What it’s like to teach in… the US

14th December 2018 at 00:00

This year, I left my home country of Romania, where I taught maths for 28 years, to begin a new teaching life at Monroe High School in North Carolina in the US.

In Romania, the politics had infiltrated the school system. Schools were no longer about education and normality, but about the thirst for conflict, power and money. But I remain devoted to the profession.

I grew up with a love for maths, a love for children and huge admiration for my middle-school teacher. It was all of these things that led me to choose to teach.

I have not a trace of regret about leaving for the US. In comparison with my home country, the US has a very professional system of education. Beyond the academic success, there is a belief that, through education, students will create a better future for themselves and for the world.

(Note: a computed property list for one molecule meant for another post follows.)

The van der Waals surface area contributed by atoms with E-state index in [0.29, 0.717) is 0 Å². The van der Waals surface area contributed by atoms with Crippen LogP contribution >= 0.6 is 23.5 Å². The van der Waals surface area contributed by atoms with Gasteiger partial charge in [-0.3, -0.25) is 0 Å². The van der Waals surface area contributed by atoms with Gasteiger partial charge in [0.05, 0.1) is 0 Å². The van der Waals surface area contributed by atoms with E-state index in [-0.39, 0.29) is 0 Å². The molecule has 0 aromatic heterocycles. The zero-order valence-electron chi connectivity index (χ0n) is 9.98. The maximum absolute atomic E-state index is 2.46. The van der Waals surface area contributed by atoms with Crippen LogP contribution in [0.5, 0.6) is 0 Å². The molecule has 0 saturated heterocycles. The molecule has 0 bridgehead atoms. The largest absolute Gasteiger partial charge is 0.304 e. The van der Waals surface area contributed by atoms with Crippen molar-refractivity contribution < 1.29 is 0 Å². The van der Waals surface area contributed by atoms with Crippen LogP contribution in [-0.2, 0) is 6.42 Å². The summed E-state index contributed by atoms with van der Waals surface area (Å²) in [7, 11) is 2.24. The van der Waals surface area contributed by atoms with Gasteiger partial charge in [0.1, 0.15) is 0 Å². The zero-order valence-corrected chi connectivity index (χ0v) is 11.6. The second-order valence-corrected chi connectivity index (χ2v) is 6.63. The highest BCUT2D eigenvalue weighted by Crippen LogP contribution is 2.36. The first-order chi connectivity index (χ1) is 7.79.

At Monroe, I have between 17 and 25 in a class. Back in Romania, I had 32-37. The fewer the students in the classroom, the better I can help them to flourish with their academic work and leadership, and relate to them on a personal level.

Suzy Manuela Prajea is a maths teacher at Monroe High School, Union County Public Schools, North Carolina, US

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